Author: Lowry Heussler

Lowry Heussler is a lawyer from Cambridge, Massachusetts. Having participated in the RBC as a guest-blogger, she made it official in 2012. Her most important contribution to the field of public policy to date was her 1994 instruction to Mark Kleiman, "Read Ann Landers every day. You need to learn about real people." Her essay on the 2009 arrest of Henry Louis Gates went viral and brought about one of her proudest moments, being described as "just another twit along the lines of Sharpton, Jackson, Gates, etc." (Small Dead Animals Blog). Currently serving as General Counsel to BOTEC Analysis Corp., she has been a public housing lawyer, a prosecutor for the Board of Registration in Medicine, a large-firm associate and a small-firm partner. She serves as a board member for NEADS, Dogs for Deaf and Disabled Americans, a charity that trains service dogs to increase independence for people with disabilities.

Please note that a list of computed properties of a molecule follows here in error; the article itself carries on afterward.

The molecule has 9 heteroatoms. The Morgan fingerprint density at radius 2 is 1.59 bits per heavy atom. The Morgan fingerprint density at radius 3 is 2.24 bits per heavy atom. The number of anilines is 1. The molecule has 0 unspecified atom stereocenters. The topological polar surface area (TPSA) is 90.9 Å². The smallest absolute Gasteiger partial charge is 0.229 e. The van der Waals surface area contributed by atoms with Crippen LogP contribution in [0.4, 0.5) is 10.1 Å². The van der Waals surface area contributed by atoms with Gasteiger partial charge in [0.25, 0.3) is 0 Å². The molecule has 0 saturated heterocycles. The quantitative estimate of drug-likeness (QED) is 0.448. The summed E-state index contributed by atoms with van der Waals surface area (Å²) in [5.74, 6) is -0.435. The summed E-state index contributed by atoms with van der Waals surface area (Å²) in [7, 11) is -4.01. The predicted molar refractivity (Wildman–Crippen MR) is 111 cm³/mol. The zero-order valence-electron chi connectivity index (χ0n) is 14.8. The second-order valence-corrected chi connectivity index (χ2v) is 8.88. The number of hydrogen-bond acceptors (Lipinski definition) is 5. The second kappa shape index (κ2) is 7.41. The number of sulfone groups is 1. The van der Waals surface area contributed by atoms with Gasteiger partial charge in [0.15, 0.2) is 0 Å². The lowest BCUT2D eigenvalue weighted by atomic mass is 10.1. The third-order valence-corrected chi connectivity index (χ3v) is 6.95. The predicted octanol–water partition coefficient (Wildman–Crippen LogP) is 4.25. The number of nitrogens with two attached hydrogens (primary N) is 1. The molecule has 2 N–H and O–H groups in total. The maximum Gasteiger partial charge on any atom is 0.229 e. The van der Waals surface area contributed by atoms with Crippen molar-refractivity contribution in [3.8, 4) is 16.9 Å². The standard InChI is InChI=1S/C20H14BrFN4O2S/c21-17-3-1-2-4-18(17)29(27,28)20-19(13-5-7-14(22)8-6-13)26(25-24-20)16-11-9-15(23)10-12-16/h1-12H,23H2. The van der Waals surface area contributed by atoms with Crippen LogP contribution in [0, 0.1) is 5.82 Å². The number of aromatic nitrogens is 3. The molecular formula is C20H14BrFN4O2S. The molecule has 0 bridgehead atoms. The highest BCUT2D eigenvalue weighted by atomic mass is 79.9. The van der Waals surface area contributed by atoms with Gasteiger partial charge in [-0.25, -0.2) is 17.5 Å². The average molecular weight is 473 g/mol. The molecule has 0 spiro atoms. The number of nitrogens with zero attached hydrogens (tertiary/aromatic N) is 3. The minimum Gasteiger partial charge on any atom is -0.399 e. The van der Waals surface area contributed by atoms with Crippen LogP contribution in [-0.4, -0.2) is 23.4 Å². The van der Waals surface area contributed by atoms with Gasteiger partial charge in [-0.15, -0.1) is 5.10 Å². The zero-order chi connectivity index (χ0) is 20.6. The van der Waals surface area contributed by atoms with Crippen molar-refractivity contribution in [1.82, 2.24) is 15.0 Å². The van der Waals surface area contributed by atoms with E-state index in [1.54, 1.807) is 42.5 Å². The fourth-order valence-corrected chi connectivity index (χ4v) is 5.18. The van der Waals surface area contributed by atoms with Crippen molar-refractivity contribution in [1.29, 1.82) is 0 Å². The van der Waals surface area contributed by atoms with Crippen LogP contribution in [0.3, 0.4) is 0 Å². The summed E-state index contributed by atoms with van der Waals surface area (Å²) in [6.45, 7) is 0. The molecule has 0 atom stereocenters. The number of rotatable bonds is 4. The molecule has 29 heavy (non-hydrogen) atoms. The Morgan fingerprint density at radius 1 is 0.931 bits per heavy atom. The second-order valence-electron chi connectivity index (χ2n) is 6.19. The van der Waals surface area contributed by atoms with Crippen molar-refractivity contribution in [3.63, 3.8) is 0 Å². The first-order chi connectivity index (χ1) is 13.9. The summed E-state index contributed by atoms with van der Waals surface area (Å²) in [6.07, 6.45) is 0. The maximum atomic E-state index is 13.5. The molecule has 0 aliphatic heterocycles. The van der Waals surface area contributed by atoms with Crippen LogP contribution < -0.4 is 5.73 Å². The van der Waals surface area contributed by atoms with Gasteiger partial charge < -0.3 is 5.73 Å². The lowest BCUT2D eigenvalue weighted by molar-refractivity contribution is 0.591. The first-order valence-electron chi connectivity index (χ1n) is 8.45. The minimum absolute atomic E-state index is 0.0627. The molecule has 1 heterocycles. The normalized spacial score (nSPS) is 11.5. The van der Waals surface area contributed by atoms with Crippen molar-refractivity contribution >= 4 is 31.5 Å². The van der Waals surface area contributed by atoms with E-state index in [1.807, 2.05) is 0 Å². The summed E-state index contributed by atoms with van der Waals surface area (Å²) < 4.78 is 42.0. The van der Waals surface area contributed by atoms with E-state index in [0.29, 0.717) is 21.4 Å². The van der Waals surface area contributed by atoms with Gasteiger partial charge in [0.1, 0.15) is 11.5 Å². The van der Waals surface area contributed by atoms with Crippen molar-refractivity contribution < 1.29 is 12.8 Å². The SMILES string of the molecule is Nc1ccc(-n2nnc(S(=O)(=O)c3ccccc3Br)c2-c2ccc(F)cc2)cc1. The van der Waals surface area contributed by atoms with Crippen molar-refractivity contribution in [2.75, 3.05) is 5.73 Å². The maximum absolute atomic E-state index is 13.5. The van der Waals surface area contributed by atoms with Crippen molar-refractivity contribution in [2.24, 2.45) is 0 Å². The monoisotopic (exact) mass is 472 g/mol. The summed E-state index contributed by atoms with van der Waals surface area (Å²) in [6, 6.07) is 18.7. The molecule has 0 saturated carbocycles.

15 thoughts on “CAN WE DO BETTER THAN EVICTION? A Swift-Certain-Fair Approach to Nonpayment of Public Housing Rent”

  1. Prepared for residents trading off nights in each other’s apartments? It’s the obvious response.

    1. You really are determined to think the worst of the poor. They are all deadbeats and will help each other out! Yuck.

      1. James, SOME of them are deadbeats. You think deadbeats are incapable of cooperating?

        You propose a mechanism, you can't just ignore possible faults in it because they're predicated on some people being bad.

  2. You know, 3 months ago I would have disagreed with you vehemently. In those 3 months, I have learned first-hand how the "put it off, put it off, nuclear option" doesn't work, with my teenager, who is now in rehab. (To be fair, she has medical issues as well, and this has been going on much longer than 3 months. But that's when >I< learned the lesson.) But now? I'd go with this, and I say that as someone who was (briefly) homeless once. And who works with homeless people. Short, definite boundaries work.